Constipation occurs when stool passes through the large intestine too slowly. When stool stays in the large intestine too long, the intestine removes too much water, and the stool becomes hard and dry like little pebbles. Lacking in size from both water and fiber, the pellets are unable to create a signal in the sigmoid to produce a bowel movement. Overtime both the signals and muscles in the bowel weaken and become lazy. Occasional constipation then becomes chronic constipation.
Lifestyle habits that may cause constipation include:
- Changing your normal diet, exercise, or travel habits
- Ignoring the urge to have a bowel movement (ongoing)
- Experiencing a lot of stress
- Eating a low-fiber diet (less than 30g daily)
- Not drinking enough water or herbal tea
- Taking calcium or iron supplements
- Taking medicines such as painkillers with codeine; diuretics, also known as water pills, medicine for depression, and some antacids
- High protein diet
- Lack of sleep (less than 8 hours)
- Drinking coffee or pop daily and caffeine energy drinks
- Internalizing your emotions and stress (emotional constipation)
- Fear and anxiety especially with washrooms
- Regular use of herbal or pharmaceutical laxatives (twice a month or more)
Some medical conditions that may cause constipation include:
- Pregnancy or having recently given birth
- Problems with the muscles and nerves in the intestine, rectum, or anus
- Irritable bowel syndrome, a condition in which the nerves that control the muscles in the intestine do not function correctly; the intestine becomes sensitive to food, stool, gas, and stress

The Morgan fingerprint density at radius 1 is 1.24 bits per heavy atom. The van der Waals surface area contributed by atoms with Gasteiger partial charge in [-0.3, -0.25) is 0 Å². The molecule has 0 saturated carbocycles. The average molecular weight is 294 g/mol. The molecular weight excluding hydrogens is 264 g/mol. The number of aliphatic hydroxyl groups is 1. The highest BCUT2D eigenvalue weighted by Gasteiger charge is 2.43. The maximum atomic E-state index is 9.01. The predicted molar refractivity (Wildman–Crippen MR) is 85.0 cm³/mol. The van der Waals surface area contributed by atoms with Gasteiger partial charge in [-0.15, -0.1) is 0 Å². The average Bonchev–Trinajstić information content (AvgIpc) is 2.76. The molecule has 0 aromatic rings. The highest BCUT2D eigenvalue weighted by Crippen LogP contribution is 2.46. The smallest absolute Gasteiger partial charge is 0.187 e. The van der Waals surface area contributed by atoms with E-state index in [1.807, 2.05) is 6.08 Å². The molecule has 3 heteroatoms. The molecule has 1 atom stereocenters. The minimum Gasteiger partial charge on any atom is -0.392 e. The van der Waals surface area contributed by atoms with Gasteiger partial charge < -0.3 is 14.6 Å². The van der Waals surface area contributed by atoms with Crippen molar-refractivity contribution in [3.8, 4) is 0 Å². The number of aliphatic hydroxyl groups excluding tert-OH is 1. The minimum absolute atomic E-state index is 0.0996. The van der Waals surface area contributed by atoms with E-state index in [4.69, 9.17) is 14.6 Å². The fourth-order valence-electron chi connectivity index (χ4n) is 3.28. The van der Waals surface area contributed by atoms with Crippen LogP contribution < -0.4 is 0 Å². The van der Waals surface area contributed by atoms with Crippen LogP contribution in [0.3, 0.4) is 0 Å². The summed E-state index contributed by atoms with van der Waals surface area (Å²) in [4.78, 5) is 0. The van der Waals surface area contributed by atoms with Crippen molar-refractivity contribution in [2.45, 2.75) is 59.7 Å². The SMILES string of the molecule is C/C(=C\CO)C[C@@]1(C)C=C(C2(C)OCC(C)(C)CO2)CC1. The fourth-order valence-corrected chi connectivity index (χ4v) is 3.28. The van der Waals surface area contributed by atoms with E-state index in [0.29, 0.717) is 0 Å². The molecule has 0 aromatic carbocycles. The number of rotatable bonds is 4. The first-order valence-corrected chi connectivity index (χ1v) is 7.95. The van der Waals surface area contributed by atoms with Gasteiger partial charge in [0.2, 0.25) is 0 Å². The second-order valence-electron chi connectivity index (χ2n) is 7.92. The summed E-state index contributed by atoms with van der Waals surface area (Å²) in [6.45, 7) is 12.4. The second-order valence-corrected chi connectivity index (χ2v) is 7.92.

- Diabetes a condition in which a person has high blood sugar, also called hyperglycemia, because the body cannot use blood glucose or blood sugar, for energy
- Hypothyroidism, a condition in which the thyroid gland does not produce enough hormone to meet the body’s needs and many of the body’s functions slow down
- Hypoglycemia resulting in sugar binges or refined sugary snack foods
- Anorexia or Bulemia
What tests are done to find the causes of constipation?
To find out why you have constipation, your doctor may perform a complete physical examination. The doctor may also order one or more tests if a serious problem is suspected as the cause of constipation.
- Sigmoidoscopy The doctor puts a thin, flexible tube called a sigmoidoscope into the rectum. This scope can show the last third of your large intestine.
- Colonoscopy The doctor looks at the entire large intestine with a long, flexible tube with a camera that shows images on a TV screen. The tube is like a sigmoidoscope but longer. You receive anaesthetic to help you sleep during a colonoscopy.
- Colorectal transit time study For this test, you swallow small capsules that can be seen on an x ray as they move through the large intestine and anus.
- Anorectal function test The doctor inserts a small balloon into the anus to see if you are able to push it out.